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Swearing In Held For U.S. Senators To Start The 117th Congress

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Apparently, Rep. Marjorie Taylor Greene is not above saying sorry, she just prefers to do it behind closed doors. News reports mention Greene apologized to her Republican colleagues in a private meeting for spreading false conspiracy theories but remains defiant in public, instead only expressing regret during a speech on the House floor Thursday.

The solidarity and defiance in supporting Greene stand in stark comparison to the response from House Republicans to calls from Black lawmakers to address white supremacy

As Rep. Jamaal Bowman pointed out in a tweet, House Republicans booed Rep. Cori Bush while she spoke on the House floor last month, ignoring any rules of decorum and respect. Bush called on the 117th Congress to “legislate in defense of Black lives” and root out white supremacy in the White House.

As NewsOne previously reported, House Republicans also tried to deflect attention away from Greene’s antics by renewing attacks on Rep. Ilhan Omar. In March 2019, the House broadly condemned “all forms of hate” after Democrats Omar and Rep. Rashida Tlaib were railroaded for allegedly anti-Semitic comments while Republicans simultaneously tolerated and supported hateful rhetoric from the president. 

House Minority Leader Rep. Kevin McCarthy himself was called out for anti-Semitism in a post about Democratic presidential candidates Mike Bloomberg and Tom Steyer as well as philanthropist George Soros. McCarthy attempted to distance Republicans from Greene’s prior comments and conspiracies but he was supportive of efforts to oppose Biden’s election victory before the insurrection at the Capitol on Jan. 6.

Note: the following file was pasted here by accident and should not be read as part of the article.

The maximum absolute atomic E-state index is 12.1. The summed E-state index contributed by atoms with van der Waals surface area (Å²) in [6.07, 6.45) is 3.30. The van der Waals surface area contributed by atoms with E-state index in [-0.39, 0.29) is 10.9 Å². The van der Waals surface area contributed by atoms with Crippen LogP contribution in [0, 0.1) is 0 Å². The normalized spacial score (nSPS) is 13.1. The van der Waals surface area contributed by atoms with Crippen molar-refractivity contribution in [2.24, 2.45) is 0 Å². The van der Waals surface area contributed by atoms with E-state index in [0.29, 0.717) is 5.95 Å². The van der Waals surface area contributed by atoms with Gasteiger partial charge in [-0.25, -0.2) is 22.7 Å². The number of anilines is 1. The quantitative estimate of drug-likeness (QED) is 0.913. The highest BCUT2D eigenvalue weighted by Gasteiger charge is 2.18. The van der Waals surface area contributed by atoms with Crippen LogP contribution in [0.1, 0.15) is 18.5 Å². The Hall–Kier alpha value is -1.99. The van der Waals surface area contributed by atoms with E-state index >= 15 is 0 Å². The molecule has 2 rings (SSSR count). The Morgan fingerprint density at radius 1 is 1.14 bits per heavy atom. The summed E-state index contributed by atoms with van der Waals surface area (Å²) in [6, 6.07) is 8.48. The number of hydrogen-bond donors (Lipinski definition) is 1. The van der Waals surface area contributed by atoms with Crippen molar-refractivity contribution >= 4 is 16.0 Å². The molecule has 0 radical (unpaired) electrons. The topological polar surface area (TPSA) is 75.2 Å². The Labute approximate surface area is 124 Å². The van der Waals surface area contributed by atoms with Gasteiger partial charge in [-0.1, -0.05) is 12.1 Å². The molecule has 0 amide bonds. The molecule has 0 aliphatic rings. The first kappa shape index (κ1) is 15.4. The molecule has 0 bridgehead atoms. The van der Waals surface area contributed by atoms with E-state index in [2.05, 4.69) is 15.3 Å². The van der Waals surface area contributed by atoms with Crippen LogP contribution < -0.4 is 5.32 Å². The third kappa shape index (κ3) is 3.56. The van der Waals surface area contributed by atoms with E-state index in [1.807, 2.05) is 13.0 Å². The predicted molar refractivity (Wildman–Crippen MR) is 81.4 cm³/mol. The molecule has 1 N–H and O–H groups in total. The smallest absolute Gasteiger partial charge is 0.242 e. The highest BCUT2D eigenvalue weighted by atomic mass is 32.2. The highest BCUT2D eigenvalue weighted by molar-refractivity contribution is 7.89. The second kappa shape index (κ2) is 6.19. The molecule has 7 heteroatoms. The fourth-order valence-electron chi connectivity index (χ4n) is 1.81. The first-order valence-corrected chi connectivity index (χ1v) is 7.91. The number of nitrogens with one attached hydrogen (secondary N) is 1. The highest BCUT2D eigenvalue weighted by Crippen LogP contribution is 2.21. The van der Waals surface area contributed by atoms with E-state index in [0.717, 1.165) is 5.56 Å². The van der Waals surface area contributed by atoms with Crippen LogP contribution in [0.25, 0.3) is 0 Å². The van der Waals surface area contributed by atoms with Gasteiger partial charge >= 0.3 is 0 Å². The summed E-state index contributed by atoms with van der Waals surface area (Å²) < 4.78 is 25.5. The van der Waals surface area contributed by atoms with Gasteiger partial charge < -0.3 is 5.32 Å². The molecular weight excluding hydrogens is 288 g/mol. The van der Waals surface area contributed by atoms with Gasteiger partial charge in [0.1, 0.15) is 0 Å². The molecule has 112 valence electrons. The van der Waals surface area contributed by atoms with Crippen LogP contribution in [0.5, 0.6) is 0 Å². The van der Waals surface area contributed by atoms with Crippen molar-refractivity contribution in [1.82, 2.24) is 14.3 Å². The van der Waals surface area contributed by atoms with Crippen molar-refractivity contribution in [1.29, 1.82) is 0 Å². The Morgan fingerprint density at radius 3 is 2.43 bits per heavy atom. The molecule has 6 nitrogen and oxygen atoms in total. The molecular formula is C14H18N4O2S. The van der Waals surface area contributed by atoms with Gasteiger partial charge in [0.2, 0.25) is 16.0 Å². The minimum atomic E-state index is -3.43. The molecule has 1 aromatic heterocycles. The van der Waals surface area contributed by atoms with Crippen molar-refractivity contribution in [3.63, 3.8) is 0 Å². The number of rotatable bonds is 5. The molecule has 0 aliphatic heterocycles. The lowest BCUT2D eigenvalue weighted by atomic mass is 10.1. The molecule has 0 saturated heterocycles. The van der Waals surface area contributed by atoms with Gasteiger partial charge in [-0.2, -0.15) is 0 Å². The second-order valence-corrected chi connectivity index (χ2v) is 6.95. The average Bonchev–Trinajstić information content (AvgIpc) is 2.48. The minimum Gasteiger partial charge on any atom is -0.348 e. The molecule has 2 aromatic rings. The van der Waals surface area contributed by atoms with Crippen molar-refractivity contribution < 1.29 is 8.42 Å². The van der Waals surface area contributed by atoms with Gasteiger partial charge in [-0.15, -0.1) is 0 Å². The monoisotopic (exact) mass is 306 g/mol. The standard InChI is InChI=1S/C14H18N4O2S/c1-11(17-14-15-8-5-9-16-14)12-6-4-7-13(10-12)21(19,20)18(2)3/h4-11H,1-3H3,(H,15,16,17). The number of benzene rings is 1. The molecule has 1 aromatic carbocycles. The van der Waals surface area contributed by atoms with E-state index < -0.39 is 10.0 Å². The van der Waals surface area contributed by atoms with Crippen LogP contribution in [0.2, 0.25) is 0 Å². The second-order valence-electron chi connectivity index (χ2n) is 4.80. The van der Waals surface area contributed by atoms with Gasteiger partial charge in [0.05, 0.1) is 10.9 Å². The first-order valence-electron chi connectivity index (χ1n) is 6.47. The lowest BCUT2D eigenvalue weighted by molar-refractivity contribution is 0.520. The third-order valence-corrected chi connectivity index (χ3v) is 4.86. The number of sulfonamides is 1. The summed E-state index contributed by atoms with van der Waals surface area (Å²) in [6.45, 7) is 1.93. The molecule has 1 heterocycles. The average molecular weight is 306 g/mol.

Notorious for distorting information, Greene continues to position herself as the victim of a “mob” when she’s the one who helped incite a mob. Her claims of cancel culture trying to destroy her only distract from Greene’s behavior since her election and while running for Congress in Georgia’s 6th and then 14th Congressional Districts. 

Revelations of Greene’s prior social media posts may be new to national audiences, but some Georgians are quite familiar with her antics. Even before her election, Greene was a prominent proponent of QAnon and other conspiracy theories. 

Prior to announcing her candidacy for the 6th Congressional District GOP primary, Greene live-streamed herself harassing attendees and their children at a Drag Queen Storytime event in Alpharetta.  

Greene is the queen of pushing out apologies to save face. Last June, in an attempt to appease Republican supporters who began distancing themselves from her antics, she issued a statement framing Republicans and Christian Conservatives as victims, citing Reps. Steve Scalise and Liz Cheney as examples. 

False equivalencies in this moment create an escape route for Republicans to avoid accountability for their actions over the last few months. Framing the current debate over Greene as a partisan battle ignores the role she has played in attempts to destabilize the U.S. government.

Anoa Changa is a movement journalist and retired attorney based in Atlanta, Georgia. Follow Anoa on Instagram and Twitter @thewaywithanoa.


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